The case of Cecilia Dapaah, according to former special prosecutor Martin Amidu, “clearly demonstrates a failure of the executive branch of government and the authority vested in it under this Constitution that “extends to the execution and maintenance of this Constitution and all laws made under or continued in force by this Constitution.”
According to him, the executive branch, which is headed by the President of the Republic, has the authority to look into and prosecute offenses committed in violation of Ghanaian law.
“The fact that the Government and the public learnt for the first time simultaneously through the medium of the media that police prosecutors were prosecuting suspects for stealing various sums involving colossal amounts of US$1 million, €300,000, and millions of Ghana Cedis and assorted clothes valued at GH¢95,000, handbags, perfumes, and jewellery valued at US$95,000, six pieces of Kente cloth worth GH¢90,000 and six sets of men’s suits valued at US$3,000 the property of a Minister of State and her husband also exposes serious weakness in the security and intelligence apparatus of Ghana,” he stated in his latest letter intercepted by the media.
“The fundamental issue in the Cecilia Dapaah case in my view is not the colossal amounts allegedly stolen from her residence but the security breach posed by employing unvetted persons who have access to the residences of Ministers of State and access to their bedrooms. The fact that the suspects unlawfully entered into the Minister and her husband’s living room in their absence over a period of time to be able to steal the properties involved must have been of prime interest to the Director-General CID for her to have officially informed the Inspector-General of Police in writing or by situation report (Sitrep) of the complaint by the Minister’s husband and her as soon as it was received in October 2022 as disclosed on the charge sheet in the Circuit Court where the case of stealing alone ended up for trial.”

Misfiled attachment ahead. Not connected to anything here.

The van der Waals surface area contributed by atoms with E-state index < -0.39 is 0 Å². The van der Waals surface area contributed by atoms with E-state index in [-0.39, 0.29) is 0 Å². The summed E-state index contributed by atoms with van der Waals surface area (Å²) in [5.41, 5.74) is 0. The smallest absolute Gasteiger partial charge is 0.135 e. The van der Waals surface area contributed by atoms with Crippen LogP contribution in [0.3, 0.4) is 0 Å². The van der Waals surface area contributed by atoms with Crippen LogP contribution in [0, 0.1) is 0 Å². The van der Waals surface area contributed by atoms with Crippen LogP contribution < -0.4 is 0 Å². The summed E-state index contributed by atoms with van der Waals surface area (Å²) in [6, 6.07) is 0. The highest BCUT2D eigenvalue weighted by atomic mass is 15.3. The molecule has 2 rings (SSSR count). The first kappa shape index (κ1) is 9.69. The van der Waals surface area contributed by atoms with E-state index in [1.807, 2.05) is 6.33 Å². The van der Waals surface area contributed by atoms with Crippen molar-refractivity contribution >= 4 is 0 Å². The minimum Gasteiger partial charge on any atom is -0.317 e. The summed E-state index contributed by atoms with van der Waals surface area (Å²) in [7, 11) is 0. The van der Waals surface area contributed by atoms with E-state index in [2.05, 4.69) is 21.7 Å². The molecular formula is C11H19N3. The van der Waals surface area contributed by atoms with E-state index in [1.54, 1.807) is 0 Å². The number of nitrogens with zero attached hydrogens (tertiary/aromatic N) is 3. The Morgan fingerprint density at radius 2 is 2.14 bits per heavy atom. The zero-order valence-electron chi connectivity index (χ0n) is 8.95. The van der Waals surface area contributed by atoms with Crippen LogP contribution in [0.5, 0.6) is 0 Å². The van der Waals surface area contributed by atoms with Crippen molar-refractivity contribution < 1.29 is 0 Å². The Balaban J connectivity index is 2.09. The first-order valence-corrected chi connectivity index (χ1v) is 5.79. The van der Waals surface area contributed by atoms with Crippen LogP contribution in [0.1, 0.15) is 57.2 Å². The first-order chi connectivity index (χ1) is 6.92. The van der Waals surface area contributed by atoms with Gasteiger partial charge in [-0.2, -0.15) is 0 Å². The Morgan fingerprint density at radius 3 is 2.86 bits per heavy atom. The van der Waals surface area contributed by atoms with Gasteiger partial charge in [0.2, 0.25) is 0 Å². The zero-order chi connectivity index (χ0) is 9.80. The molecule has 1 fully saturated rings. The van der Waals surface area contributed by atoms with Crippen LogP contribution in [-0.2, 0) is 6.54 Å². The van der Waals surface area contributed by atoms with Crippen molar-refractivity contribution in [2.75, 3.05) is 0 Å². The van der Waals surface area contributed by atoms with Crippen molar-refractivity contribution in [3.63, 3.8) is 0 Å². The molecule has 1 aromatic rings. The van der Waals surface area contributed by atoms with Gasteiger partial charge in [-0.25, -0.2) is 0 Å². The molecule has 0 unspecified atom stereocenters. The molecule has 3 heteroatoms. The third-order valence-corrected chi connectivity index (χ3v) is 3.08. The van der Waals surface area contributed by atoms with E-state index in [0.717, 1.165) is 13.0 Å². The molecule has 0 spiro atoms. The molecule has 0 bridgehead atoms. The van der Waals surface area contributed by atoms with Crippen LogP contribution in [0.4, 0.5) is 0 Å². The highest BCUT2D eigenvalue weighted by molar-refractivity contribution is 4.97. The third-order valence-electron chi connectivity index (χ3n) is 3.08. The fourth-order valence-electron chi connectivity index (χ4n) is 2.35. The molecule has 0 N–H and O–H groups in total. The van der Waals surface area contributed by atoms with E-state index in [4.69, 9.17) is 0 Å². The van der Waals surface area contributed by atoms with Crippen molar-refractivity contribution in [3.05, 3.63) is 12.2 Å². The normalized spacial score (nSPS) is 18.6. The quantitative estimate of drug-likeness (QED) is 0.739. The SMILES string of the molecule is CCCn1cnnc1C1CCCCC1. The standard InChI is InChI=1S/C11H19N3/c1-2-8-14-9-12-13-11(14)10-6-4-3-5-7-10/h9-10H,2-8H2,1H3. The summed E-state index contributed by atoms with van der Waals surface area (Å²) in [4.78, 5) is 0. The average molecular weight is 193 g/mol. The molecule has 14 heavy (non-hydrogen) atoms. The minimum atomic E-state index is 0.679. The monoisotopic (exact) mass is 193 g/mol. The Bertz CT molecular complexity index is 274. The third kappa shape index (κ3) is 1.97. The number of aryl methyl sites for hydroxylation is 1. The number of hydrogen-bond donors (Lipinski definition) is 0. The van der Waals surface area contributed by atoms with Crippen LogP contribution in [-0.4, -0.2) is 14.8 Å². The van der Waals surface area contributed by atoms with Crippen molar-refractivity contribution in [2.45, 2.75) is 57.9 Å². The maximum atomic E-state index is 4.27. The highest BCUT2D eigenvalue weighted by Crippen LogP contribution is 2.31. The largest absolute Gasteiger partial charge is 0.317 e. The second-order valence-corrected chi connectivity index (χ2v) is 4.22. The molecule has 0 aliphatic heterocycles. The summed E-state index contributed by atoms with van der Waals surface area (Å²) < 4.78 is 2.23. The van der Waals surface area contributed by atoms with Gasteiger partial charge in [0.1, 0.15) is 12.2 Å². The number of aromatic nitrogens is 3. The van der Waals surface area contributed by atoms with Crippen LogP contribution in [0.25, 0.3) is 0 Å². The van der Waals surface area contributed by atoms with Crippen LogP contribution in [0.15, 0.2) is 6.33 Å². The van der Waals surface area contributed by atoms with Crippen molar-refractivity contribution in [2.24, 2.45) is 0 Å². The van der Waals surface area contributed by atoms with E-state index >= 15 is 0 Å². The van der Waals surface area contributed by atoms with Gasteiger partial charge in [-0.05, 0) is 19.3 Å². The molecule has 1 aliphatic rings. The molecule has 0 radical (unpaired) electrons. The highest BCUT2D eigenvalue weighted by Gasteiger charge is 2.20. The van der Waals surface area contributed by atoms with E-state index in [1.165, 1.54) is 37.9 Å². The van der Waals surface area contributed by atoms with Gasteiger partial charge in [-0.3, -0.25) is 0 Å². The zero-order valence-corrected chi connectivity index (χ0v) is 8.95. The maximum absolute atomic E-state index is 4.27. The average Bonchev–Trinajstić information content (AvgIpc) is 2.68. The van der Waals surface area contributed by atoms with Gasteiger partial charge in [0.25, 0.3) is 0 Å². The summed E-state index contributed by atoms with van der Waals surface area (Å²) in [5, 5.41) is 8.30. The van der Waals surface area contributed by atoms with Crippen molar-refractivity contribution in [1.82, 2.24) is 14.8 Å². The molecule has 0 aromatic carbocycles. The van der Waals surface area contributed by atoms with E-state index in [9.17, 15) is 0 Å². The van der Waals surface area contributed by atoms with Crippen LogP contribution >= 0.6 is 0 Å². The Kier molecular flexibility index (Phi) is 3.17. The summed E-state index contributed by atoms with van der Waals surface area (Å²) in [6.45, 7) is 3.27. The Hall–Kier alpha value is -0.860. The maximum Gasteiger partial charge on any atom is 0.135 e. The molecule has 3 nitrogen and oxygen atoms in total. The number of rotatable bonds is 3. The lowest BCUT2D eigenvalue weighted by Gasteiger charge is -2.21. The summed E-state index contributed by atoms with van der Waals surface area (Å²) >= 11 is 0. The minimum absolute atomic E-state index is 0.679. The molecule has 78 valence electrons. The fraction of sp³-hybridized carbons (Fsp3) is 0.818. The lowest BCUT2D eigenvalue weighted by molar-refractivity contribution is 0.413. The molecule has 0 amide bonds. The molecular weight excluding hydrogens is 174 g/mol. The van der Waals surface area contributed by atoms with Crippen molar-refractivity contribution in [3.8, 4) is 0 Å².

“The Inspector-General of Police has a responsibility to inform the Minister for the Interior and the Minister for National Security of all serious cases involving security breaches at the residences of any Minister of State being investigated by the police to enable them to fulfill their coordinating function of briefing the President, the National Security Council, and the Cabinet during security briefings. The weekly or monthly security briefings under an efficiently run Government must reflect such important and serious security breaches of a Minister of State’s residence. The fact that weekly or monthly written security briefs may indicate which and when senior officials of the Republic have exited the country and when they returned underscore the fact that the personal safety and security of Ministers of State is an important matter for any investigator to report to his or her superior officer for purposes of security and intelligence briefs to the appropriate quarters,” Mr Amidu concluded.